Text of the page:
Every person who has ever been to Auschwitz remembers the two tons of black and brown, blond, red, grey and white hair of those unfortunate ones who lost their lives inside the Nazi concentration camp. But you can only remember it, since all there is left now is a mass of wool like human locks.
Over one million people were brutally murdered here, most of the time within hours of their arrival. Auschwitz concentration camp was liberated by the Soviet soldiers 65 years ago, on January 27. It is located 40 miles west of Krakow and it is a site currently belonging to Unesco World Heritage.
It was used by the Nazis as a concentration camp from May 1940 to January 1945 and it has been maintained by the Polish government since 1947. However, it seems that the 155 buildings and the numerous artifacts inside, have become extremely fragile and have started to slowly deteriorate. According to the head of preservation at Auschwitz, Jolanta Banas, “our main problem is sheer numbers. We measure shoes in the ten thousands,” she said. Some other 48 members of staff work with her at the white-tiled facility.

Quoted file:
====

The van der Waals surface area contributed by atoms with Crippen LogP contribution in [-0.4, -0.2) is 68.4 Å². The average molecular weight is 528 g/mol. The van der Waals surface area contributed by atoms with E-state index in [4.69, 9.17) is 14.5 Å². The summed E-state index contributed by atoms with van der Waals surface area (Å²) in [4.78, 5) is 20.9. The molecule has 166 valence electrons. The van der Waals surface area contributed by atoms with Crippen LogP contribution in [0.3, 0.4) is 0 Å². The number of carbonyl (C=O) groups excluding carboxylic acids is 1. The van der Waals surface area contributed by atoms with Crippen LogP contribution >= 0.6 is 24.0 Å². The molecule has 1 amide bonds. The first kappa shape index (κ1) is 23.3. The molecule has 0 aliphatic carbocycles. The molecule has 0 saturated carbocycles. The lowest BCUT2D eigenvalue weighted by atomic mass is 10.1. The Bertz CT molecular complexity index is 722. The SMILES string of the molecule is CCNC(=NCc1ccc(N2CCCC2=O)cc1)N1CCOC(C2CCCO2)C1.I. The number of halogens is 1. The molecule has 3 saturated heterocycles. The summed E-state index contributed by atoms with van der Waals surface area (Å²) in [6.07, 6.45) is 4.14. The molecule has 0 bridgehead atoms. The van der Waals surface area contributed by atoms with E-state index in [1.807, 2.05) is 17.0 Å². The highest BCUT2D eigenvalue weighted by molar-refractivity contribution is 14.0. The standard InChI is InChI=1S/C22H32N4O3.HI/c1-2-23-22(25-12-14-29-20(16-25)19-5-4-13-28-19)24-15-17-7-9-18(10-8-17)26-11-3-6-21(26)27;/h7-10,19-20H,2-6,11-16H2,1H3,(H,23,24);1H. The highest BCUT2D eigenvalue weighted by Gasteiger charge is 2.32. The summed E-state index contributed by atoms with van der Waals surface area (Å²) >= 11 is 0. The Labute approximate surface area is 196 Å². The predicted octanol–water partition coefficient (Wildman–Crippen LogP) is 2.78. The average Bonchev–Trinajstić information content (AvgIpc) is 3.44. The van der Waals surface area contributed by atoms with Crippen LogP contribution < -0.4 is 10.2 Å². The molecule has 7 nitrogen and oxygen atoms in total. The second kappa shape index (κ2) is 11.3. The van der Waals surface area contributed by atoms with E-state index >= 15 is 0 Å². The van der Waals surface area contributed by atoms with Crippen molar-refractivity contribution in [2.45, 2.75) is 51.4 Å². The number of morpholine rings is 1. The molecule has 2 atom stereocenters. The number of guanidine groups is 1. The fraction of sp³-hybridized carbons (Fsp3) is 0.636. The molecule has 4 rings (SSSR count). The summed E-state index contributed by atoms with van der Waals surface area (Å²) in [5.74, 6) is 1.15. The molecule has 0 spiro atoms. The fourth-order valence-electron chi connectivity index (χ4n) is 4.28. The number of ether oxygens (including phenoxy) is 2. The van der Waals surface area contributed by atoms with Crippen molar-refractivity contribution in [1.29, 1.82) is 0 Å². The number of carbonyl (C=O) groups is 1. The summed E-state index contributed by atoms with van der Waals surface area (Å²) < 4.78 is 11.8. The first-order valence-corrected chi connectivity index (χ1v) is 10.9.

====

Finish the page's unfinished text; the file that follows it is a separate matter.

They all work on the preservation of the huge site; some are responsible with the cleaning of a mural painting, for example, showing an idealized German family, which is now just fragments of what used to once decorate the SS canteen. Somewhere else in one of the buildings, there is a group working with erasers, brushes and pure water, to clean and then to scan about 39,000 medical records, which have turned yellow over the years. Medical information of patients and prisoners are written on everything from normal paper, cards and toilet paper, the Smithsonian.com reports.
Banas said many barracks and buildings have become so fragile, they had to be closed down for safety reasons. However, the popularity of the site is constantly growing, with the number of visitors rising every year. From 429,500 visitors recorded in 2001, the numbers have gone up to over one million in 2009.
In 2009, the United States, Israel and the European nations were asked by the Polish government to contribute to a fund which would give Auschwitz $6 million to $7 million every year, to be invested in restoration projects. It would be an extra amount of funding, on top of the $10 million annual operating budget Auschwitz receives every year.
“Auschwitz is a place of memory, but it’s not just about history—it’s also about the future,” insisted Mr Piotr Cywinski, the director of the museum.